Mama cat and DahBoy were mostly perplexed. Fenrir, on the other hand, was not a happy camper! She would hiss at him and sometimes even bat at him. Yet, she couldn’t seem to stay away from him, either, following him around all over the place, frequently.
He, on the other hand, was quite used to having large numbers of cats and kittens show up, so a few strange new cats wasn’t much of a big deal for him. He would sometimes run up to the other cats, much to their dismay, and had no problem pushing his way into their food bowls.
It’s been a week since he’s joined our household, at it seems we have reached a turning point.
Fenrir has gone from hissing at him, to at least accepting his nearby presence.
He made the hour + drive out this morning to get the gate up for us, early enough that it was finished well before I drove my daughter to work! He even had enough time to swing by and join my mother for church before heading home.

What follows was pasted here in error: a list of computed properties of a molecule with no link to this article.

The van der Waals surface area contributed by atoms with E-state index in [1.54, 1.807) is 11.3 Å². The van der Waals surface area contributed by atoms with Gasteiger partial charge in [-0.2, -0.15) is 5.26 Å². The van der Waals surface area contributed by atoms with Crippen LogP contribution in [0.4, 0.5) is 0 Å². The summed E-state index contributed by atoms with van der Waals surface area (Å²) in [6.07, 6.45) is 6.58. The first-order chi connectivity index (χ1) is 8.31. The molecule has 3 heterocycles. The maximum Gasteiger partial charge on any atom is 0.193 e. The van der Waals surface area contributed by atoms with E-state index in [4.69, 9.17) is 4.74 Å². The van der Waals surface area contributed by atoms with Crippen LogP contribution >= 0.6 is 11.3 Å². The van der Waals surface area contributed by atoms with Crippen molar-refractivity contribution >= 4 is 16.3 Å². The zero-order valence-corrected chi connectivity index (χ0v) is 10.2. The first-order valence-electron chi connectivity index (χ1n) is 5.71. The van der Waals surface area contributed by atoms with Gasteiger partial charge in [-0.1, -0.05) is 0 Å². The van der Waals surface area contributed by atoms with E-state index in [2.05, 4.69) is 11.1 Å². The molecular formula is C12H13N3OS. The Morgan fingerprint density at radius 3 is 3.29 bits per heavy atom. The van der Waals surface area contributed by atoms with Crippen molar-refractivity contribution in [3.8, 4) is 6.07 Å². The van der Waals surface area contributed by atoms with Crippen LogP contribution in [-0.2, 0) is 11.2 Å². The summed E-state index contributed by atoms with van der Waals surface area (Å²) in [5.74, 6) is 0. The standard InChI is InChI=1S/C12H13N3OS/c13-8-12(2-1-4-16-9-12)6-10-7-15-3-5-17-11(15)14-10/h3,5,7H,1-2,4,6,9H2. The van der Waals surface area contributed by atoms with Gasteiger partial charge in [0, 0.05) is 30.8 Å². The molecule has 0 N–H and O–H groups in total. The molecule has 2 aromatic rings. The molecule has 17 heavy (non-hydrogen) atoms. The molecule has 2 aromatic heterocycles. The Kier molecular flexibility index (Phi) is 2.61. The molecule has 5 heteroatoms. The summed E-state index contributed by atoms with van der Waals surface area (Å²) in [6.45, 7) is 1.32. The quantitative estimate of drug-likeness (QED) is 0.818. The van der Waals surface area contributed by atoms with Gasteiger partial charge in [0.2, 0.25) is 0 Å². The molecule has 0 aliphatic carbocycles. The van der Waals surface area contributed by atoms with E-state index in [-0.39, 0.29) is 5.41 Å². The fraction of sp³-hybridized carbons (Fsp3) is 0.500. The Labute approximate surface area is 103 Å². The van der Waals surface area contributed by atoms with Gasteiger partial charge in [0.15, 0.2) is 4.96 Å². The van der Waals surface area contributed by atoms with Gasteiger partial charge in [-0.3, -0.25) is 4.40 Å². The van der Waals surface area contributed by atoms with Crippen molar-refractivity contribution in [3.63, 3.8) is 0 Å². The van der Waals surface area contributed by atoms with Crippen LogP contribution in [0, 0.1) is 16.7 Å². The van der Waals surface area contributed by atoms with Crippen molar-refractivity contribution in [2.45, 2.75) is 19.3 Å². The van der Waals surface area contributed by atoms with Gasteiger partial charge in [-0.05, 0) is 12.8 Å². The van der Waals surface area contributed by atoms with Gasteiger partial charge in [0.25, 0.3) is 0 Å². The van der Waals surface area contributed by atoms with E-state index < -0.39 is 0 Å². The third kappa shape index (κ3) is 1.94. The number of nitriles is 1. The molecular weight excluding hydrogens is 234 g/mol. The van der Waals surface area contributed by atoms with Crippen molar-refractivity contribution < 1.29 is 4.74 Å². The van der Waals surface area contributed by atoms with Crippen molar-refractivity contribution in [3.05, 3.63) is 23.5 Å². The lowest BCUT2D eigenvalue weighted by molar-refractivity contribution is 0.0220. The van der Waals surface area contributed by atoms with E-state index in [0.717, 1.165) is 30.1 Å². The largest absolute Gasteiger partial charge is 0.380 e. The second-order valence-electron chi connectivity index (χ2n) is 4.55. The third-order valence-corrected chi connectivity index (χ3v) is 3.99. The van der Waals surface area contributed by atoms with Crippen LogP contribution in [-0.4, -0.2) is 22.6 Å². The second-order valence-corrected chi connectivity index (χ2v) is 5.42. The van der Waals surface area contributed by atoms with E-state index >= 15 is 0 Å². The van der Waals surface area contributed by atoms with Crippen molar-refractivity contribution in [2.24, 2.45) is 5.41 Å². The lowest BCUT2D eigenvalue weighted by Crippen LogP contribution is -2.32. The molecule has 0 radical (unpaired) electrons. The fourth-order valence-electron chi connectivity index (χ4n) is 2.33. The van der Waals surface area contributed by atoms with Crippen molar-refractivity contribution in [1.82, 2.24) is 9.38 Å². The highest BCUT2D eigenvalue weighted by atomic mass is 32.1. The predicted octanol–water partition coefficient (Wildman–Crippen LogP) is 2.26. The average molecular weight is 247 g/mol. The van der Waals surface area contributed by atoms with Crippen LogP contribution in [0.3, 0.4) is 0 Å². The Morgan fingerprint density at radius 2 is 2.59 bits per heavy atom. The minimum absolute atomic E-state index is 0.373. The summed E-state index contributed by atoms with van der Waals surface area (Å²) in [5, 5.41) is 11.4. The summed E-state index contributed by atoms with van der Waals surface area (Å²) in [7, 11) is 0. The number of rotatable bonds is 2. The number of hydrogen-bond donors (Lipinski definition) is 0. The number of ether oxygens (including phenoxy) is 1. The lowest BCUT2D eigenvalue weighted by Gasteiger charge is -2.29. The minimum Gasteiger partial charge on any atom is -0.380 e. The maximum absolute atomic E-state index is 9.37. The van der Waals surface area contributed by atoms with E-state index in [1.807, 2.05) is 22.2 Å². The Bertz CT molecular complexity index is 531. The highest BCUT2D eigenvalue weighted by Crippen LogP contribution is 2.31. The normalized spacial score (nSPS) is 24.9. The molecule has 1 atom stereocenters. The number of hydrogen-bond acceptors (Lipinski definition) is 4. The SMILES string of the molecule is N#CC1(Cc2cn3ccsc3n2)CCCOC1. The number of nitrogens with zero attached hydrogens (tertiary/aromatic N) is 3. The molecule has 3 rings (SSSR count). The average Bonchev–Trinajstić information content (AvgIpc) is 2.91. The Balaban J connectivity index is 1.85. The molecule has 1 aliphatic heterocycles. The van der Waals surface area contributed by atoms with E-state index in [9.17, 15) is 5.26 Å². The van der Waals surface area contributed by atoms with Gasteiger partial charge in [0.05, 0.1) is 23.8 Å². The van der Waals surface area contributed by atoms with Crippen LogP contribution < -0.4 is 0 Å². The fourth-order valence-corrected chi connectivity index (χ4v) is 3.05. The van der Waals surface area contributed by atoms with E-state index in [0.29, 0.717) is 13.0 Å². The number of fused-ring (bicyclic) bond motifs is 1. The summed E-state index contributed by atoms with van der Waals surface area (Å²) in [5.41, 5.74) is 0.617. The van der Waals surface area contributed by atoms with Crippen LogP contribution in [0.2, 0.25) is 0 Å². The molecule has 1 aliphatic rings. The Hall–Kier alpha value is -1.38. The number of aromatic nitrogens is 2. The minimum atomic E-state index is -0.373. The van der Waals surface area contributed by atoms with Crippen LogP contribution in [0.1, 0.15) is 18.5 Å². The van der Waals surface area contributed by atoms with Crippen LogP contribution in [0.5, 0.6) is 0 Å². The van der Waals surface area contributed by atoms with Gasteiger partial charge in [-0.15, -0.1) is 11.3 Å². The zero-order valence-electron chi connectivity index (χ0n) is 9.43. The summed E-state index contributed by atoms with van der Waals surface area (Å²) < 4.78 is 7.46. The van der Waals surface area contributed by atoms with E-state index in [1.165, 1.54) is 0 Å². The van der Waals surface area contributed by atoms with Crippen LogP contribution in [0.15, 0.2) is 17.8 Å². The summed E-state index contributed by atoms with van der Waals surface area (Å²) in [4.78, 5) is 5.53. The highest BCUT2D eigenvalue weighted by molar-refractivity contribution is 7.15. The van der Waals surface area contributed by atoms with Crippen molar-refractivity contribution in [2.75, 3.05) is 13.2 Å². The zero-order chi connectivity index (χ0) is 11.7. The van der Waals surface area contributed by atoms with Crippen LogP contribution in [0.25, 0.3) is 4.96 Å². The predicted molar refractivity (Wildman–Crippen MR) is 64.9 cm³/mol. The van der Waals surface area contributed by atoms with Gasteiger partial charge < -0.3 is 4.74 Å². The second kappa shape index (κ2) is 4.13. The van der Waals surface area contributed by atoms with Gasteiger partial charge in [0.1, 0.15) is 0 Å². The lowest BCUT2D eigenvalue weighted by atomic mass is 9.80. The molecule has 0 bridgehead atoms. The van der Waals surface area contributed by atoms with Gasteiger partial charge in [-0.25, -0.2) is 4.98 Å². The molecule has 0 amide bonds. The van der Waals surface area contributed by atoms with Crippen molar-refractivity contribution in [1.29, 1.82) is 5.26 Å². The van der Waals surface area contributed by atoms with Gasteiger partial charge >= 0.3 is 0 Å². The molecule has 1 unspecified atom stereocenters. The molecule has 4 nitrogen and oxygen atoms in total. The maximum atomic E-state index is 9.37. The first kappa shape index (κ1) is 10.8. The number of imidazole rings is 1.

I’m absolutely thrilled that my brother and his wife are over for the weekend! Their RV trailer fits in the inner yard, so they even brought their own “house” with them.
My brother, being how he is, was soon working on the damagedgate. More specifically, the gate posts. He’d actually been working on it for a while before he asked me to come and document what he was doing, so he’d managed to get the first of the remaining hinges off by then.
I was able to register my mother’s car in my name, but it’s still her car. This means that, if she needs help to get to an appointment or go grocery shopping, I can use her car, instead of her struggling to climb up into our van. I will make sure to use it once in a while, just because it’s not good for vehicles to sit around. Today, I plan to take it in for a car wash! 😀